Source Material for the Social and Ceremonial Life of the Choctaw Indians

Source Material for the Social and Ceremonial Life of the Choctaw Indians

Source Material for the Social and Ceremonial Life of the Choctaw Indians

Source Material for the Social and Ceremonial Life of the Choctaw Indians

Synopsis

Long considered the undisputed authority on the Indians of the southern United States, anthropologist John Swanton published this history as the Smithsonian Institution's Bureau of American Ethnology (BAE) Bulletin 103 in 1931. Swanton's descriptions are drawn from earlier records-including those of DuPratz and Romans-and from Choctaw informants. His long association with the Choctaws is evident in the thorough detailing of their customs and way of life and in his sensitivity to the presentation of their native culture. Included are descriptions of such subjects as clans, division of labor between sexes, games, religion, war customs, and burial rites. The Choctaws were, in general, peaceful farmers living in Mississippi and southwestern Alabama until they were moved to Oklahoma in successive waves beginning in 1830, after the treaty of Dancing Rabbit Creek. This edition includes a new foreword by Kenneth Carleton placing Swanton's work in the context of his times. The continued value of Swanton's original research makes Source Material the most comprehensive book ever published on the Choctaw people.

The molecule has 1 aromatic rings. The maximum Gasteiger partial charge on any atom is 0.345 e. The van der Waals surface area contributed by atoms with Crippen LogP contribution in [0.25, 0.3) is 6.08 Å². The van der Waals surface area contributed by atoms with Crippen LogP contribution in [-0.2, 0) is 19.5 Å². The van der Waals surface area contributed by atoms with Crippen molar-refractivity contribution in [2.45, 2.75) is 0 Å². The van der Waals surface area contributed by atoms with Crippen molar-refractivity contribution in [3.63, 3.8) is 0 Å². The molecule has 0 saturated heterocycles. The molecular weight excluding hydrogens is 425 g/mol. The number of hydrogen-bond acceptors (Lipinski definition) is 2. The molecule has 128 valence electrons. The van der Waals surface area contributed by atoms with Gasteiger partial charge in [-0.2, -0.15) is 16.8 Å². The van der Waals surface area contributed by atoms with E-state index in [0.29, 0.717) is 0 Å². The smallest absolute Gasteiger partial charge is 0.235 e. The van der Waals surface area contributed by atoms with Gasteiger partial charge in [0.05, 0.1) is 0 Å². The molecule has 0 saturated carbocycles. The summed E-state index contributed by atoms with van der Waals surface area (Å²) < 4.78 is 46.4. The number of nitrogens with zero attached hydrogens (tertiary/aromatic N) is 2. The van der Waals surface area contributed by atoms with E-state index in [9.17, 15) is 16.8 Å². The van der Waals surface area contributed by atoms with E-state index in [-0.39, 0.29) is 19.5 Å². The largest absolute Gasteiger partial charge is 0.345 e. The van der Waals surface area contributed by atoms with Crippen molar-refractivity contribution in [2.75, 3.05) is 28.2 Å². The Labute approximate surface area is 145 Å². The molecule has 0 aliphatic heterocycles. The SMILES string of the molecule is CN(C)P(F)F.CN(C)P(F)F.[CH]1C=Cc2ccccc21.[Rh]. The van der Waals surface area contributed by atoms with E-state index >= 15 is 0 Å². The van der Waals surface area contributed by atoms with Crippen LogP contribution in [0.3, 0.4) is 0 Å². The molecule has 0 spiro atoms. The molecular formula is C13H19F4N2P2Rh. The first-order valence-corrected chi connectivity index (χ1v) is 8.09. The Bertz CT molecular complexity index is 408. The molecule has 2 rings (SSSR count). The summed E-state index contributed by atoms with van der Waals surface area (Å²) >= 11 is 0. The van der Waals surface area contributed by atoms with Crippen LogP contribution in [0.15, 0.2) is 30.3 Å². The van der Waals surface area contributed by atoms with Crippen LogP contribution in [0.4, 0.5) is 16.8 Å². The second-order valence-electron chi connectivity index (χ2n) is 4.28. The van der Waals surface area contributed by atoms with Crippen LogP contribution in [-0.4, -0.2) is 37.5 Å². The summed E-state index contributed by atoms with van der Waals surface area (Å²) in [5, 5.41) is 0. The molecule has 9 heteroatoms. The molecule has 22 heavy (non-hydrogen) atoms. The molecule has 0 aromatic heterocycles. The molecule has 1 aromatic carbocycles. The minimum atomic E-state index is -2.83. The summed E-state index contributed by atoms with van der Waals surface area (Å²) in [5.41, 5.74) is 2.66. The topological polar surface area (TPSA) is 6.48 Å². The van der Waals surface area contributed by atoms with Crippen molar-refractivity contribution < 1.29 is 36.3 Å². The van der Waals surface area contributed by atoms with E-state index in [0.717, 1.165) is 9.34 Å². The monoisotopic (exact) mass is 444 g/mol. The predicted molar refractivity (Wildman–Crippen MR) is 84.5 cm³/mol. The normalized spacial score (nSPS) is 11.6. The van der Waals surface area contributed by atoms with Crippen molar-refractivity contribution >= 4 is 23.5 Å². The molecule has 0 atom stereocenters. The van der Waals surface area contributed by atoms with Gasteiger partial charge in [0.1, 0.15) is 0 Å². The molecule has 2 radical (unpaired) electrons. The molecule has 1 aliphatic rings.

Excerpt

By John R. Swanton

Each of the larger tribes which formerly occupied portions of the Gulf region of our country had its own peculiar characteristics, and this was as true of those known to have belonged to the same linguistic stock as of tribes alien to one another in this respect. One associates with the Natchez a developed solar worship with a temple and perpetual fire, absolutism in government, and tragic funeral rites; with the Creeks a highly developed clan system, a confederate organization second in North America above Mexico to the Iroquois only, striking annual ceremonies, and prowess in war; with the Chickasaw warlike prowess of a still higher order, second to none except perhaps that exhibited by the Iroquois, and a social organization reminiscent of both Creeks and Choctaw. the feeling of a student for the Choctaw, however, might be described as of a powerful indefiniteness. Although during the seventeenth and eighteenth centuries the disparity in numbers between this tribe and the Creeks was probably not so great as it later became, the Choctaw were always, it is believed, the more populous and they appear to have been six or eight times as numerous as the Chickasaw. They lived as near to the French as the Creeks did to the English and much nearer than the Chickasaw. the important relation they bore to French colonial dominion, since they covered the flank of the Louisiana colony and the mouth of the Mississippi, was well recognized, and relations between them and the French, Spaniards, and Americans in succession were constant and intimate. Friends and foes alike testify to their courage, and a modified form of their language had become a trade medium which extended throughout most of the territory of the present States of Mississippi and Louisiana and along the whole of the lower Mississippi River. Yet how poorly press agented were the Choctaw is shown by the fact that this trade language received its name either from the Chickasaw or the little Mobile tribe. the fact of the matter is there were few customs observable among them sufficiently striking to attract the attention of European travelers -- little "copy stuff," in other words, such as would interest officers of . . .

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